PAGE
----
We out of respect for the body what we do ask is that the cremated remains to be placed in a cemetery there are multiple reasons for that, respect for the body, security of the remains, giving you a place where you can go and visit your loved one, and finally putting someone into the cemetery provides for psychological and spiritual transition in the grieving process.
It’s very important there’s many different options available we’re going to talk about the ministry we have later about the crypt of all souls where we inter cremated remains but that’s a whole other podcast. So today we’re talking about the do’s and don’ts of cremated remains we do what we do with the body we don’t do what we don’t do with the body we don’t scatter we don’t make them into things and place them in a cemetery.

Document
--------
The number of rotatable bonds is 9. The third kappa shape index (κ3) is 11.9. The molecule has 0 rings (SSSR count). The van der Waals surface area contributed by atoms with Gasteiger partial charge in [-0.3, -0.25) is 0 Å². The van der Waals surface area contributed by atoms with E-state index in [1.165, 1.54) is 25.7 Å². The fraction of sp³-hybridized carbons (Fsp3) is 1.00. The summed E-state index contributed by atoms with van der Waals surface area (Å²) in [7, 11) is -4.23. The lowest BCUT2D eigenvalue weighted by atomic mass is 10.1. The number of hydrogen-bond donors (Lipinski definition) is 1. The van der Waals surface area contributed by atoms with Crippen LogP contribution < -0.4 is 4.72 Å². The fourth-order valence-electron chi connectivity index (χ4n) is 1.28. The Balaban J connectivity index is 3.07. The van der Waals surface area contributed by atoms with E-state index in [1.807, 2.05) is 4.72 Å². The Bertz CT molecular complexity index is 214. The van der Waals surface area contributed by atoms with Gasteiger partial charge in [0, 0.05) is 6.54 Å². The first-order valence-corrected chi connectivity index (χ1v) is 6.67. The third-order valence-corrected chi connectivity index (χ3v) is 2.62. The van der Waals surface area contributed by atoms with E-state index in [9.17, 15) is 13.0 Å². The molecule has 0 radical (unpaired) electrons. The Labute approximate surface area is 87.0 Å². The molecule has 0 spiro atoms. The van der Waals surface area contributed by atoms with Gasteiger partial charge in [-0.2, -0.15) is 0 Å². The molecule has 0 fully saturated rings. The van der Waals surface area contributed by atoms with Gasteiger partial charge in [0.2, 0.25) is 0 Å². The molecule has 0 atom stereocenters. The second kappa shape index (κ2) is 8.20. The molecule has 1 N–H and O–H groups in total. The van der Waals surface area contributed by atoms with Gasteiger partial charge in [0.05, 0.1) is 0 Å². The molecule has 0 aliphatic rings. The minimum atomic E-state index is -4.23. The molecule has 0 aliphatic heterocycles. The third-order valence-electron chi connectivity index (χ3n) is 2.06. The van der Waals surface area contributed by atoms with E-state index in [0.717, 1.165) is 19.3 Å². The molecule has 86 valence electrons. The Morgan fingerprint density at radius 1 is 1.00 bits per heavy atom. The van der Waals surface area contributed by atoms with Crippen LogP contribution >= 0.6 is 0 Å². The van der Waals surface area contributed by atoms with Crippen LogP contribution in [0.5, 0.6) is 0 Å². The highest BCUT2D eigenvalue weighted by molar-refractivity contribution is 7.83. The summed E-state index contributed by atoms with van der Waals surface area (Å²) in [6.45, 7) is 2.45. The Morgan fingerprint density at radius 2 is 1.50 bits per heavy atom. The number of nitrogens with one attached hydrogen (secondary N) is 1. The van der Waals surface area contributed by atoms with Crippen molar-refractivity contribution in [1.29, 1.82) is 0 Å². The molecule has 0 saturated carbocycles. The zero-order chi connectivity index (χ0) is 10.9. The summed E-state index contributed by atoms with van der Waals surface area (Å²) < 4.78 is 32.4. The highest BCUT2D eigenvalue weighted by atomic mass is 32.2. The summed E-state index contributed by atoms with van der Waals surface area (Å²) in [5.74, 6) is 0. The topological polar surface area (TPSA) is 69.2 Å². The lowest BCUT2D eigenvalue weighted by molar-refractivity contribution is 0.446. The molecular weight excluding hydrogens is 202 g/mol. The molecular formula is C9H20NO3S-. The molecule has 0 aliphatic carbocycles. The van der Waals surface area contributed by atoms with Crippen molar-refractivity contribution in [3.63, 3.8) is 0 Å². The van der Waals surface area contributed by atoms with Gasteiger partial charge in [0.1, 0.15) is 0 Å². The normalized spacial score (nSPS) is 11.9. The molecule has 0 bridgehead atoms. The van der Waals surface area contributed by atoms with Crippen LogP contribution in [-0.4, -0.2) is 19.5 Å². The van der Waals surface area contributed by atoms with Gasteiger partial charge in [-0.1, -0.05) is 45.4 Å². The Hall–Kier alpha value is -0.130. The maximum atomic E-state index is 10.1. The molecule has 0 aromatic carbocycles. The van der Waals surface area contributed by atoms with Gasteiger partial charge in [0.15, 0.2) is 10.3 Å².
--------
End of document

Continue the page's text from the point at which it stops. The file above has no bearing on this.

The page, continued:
That is this week’s funeral facts with Deacon Marc have a great week!
Hello and welcome to Funeral Facts with Deacon Mark,
Excited to be here with you today, we’re going to talk about a topic that we get a lot of questions about and that is cremations.
I want to talk about cremation first and foremost and be very clear as to the approach we’re going to take and talking about cremations today because when you bring up cremations, you have people all over the place. Some that feel very strongly of cremation should occur. People that feel strongly of cremations shouldn’t occur.
We’re not going to go into what should or shouldn’t happen but really stick to what DOES the church teach about Cremation? And so there’s three pieces that we’re going to go through today we’re going to answer the question;
Does the church permit cremation?
How do you care for the ashes?
What happens at mass with regards to cremated remains?